We are very fortunate in Tasmania to be surrounded by water.
On our hottest days, Bass Strait acts like a buffer, decreasing the temperature about the north coast and usually, sea breezes don’t have too much trouble reaching most Tasmanians to cool them down in the afternoon.
A typical set-up for a hot day in Tasmania is courtesy of the mainland states.
Building heat over the mainland can be brought over Tasmania by strong northerly winds ahead of approaching frontal systems.
Think of the air as a three-dimensional blob that gets hot while sitting in the harsh summer sun over Victoria.
As that blob gets pushed south by northerly winds, it chills slightly as it travels over the cooler waters of Bass Strait, then warms up again the further it travels over Tasmania.
On days with extreme heat, Cape Bruny in the south can experience temperatures more than 40 degrees, while somewhere along the north coast like Devonport could struggle to get to 25.
Luckily for those in Tasmania, these blobs of hot air are usually pushed away to the east quickly by passing cold fronts, and it’s quite difficult to get the right weather pattern set up for having more than two or so really hot days.
Places like Adelaide can get trapped under a hot blob, with no system to move it away for days.
This can sometimes last for weeks about central Australia.
The recent heatwave in northern Tasmania around the New Year period was a little unusual.
Hot and humid air built over the north for a period of a few days without any significant wind changes to move the blob around, and the south (including Hobart) remained relatively cool due to sea breezes.
This event was caused by a strong ridge of high pressure sitting to the south, prohibiting any significant cold fronts from coming over the state and flushing out the heat and humidity.
Forecasting the temperature in Tasmania can be quite tricky, with complex coastline on all sides and varying strengths and timing of sea breezes.
A good rule of thumb for picking the hottest places in Tasmania on any given day is to draw a line that the wind would follow, and the further over land you travel the hotter it gets – until you hit a cool sea breeze, that is.
Where are the hottest places in Tasmania?
Typically, the hottest places are in the east and south-east.
The highest recorded temperature in Tasmania is 42.2 degrees Celsius at Scamander on January 30, 2009.
Hobart has been up to 41.8 on January 4, 2013, and the hottest day in Launceston was January 30, 2009 when the thermometer rose to 39.0.
What about the ‘feels like’ temperature?
The “feels like” temperature is a very basic way to estimate how a temperature might feel to us by taking into account humidity and wind chill.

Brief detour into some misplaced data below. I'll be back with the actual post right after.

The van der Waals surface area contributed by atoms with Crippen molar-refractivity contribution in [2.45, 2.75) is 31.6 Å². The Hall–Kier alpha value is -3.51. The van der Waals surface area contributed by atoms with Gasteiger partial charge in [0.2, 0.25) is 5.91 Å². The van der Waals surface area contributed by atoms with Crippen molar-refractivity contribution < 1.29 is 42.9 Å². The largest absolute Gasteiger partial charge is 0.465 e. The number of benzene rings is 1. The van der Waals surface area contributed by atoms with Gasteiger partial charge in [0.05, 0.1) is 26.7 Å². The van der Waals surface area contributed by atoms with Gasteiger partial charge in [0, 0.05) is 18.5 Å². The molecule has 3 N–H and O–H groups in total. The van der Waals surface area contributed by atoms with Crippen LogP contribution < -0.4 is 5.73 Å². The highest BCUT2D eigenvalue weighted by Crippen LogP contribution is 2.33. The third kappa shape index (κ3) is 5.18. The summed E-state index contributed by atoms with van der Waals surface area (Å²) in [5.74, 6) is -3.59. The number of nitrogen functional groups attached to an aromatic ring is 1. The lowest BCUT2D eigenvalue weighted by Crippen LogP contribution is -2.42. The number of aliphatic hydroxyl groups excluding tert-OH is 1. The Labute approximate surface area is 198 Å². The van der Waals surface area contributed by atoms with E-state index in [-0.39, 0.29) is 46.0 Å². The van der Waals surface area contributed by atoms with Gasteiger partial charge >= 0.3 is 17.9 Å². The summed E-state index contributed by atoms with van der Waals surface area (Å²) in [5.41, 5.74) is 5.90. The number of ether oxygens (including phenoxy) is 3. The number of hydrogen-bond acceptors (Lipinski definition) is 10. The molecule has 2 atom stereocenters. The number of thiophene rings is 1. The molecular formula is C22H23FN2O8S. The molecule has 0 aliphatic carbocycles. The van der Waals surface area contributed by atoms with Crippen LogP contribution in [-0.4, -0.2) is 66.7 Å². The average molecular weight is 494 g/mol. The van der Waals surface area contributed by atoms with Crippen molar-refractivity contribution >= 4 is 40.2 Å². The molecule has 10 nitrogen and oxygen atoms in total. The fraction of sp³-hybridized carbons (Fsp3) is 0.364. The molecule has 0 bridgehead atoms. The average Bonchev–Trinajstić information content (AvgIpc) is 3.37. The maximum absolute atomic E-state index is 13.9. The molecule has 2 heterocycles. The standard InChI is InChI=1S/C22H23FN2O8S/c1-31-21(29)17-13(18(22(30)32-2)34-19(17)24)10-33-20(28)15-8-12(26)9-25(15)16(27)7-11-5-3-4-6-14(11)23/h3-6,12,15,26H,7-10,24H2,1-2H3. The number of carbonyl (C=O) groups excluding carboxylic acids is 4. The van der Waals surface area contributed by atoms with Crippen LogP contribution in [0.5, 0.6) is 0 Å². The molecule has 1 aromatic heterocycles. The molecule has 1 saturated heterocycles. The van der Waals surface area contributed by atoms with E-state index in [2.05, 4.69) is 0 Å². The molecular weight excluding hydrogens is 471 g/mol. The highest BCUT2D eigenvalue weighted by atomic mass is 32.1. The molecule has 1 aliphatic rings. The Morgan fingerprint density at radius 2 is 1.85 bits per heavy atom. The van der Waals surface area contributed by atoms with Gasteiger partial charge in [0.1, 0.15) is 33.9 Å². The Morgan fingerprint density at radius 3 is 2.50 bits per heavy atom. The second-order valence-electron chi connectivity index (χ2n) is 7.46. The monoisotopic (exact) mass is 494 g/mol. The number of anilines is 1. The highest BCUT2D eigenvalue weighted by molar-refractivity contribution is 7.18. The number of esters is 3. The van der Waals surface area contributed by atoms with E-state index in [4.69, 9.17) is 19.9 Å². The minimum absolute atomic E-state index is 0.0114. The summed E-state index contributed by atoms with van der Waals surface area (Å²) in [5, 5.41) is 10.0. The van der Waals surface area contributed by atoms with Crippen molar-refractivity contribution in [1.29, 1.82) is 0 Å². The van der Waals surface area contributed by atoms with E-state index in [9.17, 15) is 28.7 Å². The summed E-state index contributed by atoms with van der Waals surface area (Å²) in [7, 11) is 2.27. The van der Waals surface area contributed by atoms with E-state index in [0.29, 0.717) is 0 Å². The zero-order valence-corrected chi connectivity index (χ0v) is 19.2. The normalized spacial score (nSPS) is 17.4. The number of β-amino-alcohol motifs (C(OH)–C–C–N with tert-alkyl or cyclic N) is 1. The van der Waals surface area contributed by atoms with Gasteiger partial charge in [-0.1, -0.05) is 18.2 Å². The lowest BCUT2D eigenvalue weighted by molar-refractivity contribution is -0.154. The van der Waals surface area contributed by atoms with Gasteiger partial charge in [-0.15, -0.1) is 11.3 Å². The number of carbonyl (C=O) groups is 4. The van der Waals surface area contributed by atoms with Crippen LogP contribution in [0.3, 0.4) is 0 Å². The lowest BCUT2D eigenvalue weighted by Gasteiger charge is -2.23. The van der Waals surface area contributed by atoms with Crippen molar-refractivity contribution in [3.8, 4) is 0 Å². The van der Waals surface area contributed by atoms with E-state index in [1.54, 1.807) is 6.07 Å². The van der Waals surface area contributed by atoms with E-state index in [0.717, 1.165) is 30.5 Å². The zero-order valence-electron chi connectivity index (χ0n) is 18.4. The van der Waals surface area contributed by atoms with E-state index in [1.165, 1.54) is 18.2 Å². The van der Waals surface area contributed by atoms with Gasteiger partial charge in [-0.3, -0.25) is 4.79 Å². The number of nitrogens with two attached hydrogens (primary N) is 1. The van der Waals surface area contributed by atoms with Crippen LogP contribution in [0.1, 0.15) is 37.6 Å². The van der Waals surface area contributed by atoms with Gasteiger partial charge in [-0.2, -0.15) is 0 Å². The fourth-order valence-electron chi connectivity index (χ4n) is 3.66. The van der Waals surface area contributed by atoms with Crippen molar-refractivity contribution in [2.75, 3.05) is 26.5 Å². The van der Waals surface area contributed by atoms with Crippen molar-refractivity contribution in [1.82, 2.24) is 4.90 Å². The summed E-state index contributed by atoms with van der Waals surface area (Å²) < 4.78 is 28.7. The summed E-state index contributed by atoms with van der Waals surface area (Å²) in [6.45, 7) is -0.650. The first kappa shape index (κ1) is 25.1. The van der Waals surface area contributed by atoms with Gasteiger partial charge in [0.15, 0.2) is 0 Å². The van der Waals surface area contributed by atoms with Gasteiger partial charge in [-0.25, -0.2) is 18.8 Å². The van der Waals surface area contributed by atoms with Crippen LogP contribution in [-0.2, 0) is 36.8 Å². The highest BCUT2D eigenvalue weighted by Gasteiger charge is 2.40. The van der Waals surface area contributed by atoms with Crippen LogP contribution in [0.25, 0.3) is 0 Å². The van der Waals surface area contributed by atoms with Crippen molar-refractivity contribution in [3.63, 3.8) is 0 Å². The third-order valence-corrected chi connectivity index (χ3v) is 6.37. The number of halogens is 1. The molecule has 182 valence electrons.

In warmer months in Tasmania, more humid conditions tend to make the temperature feel more uncomfortable and will increase the feels like temperature value.
Conversely, stronger winds make it feel cooler because the passing wind has a chilling effect on the body, even if it is hot wind.
The key thing that the feels like temperature doesn’t account for though is the feeling of the sun shining on your bare skin.
Some studies have shown that it can increase what the temperature feels like by up to 8 degrees.
What is a heatwave?
A heatwave occurs when maximum and minimum temperatures both remain unusually hot over a three-day period.
Forecast maximum and minimum temperatures are compared to long-term history for that location and are also compared to the temperatures over the previous 30 days.
Put simply, it is a measure of the forecast compared to what is considered hot for that location, and how much of a shock to the body the heat will be compared to recent temperatures.
By factoring in the overnight minimum temperature, heatwave assessments also consider how difficult it could be to cool down at night after a hot day.
Not having the ability to cool down overnight makes it really hard on our bodies going into another hot day.
During hot weather conditions we usually also experience elevated fire danger.
The bureau works closely with fire agencies in Tasmania to assist with the modelling of fire behaviour on these significant days, and more generally over the fire season to assist with planning.
There is more information about hot weather on the Bureau of Meteorology website, including understanding heatwaves on the National Weather Services page.
Luke Johnston is a senior meteorologist with the Bureau of Meteorology in Tasmania
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